An author of more than forty novels, Selina Hossain has often used literature as a means to voice the rights of the oppressed, especially women. Her works also have the War of Liberation as a recurring theme that affected her gravely as a young woman. As always, her female characters are strong-willed and independent. Her Hangor Nodi Grenade (1976) presents such a valiant mother who gave up her son to the Pakistani army with a view to saving thousands of lives from an impending attack by Pakistani occupation forces.
Feminism finds a different expression in Charcoal Portrait. Here a rural wife, tortured for dowry, moves out of her in-law’s house with her daughter and decides to work. When the children of the village ask her about the type of work she would do, she gladly states she can take up any work—she can graze the cow, work in a grocer’s shop, or catch fish with the fishermen—anything! The scene serves as almost a polemic: a statement to those who believe in strict gender roles and professions.
The novel’s strength and weakness lie in its simplicity at the same time. At times, the simple narrative justly magnifies the situation of the tea pickers. Their life is already too wretched to ornament it with complex poetic expressions. Here the narrator’s honesty and simplicity add to its beauty. However, too much simplicity sometimes might make the readers suspicious about the veracity of a few conversations between Ranjan and Dulal. Some of the questions by the latter may sound rather childish and redundant. For example, during their first encounter, Dulal exclaims with wonder and contempt, “Nonsense! How can there be a national bird? What’s so special about a bird? And what’s wrong with the other birds? I don’t accept this.” It seems as if having a national bird is something of a unique practice to Bangladesh! While clearly, most countries have national birds. In case of Germany, it’s the golden eagle. The translators, however, have done an excellent job keeping the cultural nuances intact.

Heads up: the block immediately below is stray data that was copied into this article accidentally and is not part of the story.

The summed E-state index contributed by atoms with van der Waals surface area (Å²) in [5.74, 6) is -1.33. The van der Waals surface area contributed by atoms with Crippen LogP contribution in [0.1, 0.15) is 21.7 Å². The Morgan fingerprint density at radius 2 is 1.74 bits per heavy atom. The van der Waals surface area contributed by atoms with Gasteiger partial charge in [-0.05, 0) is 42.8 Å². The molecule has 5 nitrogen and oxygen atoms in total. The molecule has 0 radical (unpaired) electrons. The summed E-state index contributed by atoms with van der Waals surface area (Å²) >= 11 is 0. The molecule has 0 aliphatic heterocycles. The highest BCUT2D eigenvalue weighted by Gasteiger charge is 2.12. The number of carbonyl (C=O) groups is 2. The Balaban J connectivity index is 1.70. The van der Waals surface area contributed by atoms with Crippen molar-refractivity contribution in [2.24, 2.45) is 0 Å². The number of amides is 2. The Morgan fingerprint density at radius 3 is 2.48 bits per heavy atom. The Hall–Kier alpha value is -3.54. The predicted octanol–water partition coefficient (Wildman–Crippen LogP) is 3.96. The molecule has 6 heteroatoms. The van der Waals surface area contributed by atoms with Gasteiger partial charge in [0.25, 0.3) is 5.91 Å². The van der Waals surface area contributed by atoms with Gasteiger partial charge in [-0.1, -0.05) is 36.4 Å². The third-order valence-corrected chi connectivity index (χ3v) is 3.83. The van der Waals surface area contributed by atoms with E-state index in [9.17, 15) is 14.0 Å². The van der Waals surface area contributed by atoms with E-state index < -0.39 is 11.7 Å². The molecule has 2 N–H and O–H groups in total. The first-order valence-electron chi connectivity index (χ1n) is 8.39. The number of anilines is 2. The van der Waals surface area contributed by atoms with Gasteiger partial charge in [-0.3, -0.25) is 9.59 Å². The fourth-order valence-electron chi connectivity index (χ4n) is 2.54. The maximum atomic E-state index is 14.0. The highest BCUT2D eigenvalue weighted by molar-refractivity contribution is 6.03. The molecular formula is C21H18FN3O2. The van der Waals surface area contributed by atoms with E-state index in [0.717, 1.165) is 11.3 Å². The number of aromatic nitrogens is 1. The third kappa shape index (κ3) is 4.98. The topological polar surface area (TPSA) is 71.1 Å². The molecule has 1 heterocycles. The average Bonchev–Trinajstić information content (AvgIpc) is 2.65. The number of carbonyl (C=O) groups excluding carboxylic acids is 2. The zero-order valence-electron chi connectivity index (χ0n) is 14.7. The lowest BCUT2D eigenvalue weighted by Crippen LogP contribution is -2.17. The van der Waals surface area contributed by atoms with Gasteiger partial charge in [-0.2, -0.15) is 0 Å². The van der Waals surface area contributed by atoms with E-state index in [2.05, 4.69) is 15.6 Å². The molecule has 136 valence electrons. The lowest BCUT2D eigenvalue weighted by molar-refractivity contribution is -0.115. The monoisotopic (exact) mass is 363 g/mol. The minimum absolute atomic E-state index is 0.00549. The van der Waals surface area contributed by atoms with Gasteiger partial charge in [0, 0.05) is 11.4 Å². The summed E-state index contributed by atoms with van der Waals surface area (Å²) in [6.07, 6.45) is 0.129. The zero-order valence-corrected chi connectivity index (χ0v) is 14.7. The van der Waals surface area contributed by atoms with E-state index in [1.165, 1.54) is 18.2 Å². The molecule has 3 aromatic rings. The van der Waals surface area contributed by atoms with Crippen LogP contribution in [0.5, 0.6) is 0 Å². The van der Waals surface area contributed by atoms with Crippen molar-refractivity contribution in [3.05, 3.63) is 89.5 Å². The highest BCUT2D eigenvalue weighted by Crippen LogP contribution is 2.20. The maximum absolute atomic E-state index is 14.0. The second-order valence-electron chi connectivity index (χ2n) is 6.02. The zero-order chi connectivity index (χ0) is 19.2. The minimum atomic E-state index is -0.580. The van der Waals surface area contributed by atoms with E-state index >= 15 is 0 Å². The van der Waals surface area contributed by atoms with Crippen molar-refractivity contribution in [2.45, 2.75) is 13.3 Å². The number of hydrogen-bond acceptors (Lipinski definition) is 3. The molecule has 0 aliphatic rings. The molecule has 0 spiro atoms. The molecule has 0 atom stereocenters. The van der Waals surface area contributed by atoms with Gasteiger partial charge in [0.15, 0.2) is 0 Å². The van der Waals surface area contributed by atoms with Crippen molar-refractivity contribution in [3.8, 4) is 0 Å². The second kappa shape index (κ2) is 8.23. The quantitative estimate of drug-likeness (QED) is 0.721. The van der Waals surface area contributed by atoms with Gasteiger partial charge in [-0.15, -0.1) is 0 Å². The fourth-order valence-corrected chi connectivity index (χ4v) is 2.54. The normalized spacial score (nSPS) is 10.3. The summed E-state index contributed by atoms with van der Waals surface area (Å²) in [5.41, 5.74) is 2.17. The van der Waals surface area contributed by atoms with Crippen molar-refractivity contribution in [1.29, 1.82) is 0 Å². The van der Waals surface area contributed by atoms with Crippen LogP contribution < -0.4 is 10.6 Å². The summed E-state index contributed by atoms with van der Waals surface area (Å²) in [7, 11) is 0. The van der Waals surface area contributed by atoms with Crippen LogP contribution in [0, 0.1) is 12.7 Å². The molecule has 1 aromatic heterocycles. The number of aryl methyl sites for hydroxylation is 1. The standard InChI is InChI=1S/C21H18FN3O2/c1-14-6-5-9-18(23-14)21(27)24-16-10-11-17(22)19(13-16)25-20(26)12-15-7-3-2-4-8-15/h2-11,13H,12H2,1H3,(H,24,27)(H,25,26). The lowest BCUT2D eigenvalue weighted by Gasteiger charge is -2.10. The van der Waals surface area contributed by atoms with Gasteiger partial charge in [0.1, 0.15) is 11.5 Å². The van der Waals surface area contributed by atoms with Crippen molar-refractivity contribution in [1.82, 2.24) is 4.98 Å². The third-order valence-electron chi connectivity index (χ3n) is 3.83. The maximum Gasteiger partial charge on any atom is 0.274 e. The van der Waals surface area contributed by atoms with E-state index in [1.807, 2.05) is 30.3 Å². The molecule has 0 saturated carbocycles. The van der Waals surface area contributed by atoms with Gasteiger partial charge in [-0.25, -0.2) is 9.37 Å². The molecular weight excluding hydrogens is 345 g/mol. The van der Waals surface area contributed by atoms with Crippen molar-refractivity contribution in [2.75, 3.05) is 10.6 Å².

Almost all major characters have a past to share with the readers. Their character arcs offer the erudite reader a probe into the human psyche and relationships. On one hand, too much attention on the major characters has given them dimensions (everything revolves around them), and on the other, the rest have become just cardboard cutouts—fillers to complement the major characters! The case is more evident in Chaitirani’s narrative.
With a little touch of history on the growth of tea plantations in Bangladesh and the struggles and contributions of its indigenous workers during the Liberation War, the novel becomes a riveting experience as it progresses. It’s a story of love, friendship, struggle, resilience and penitence. A book that immerses you in its simplicity, while unnerves you in its honest representation of the horrors faced by the plantation workers. A book worth a read to study a pluralistic society—to rediscover yourself, your land and your people!
Shahroza Nahrin is Staff Writer, Arts & Letters.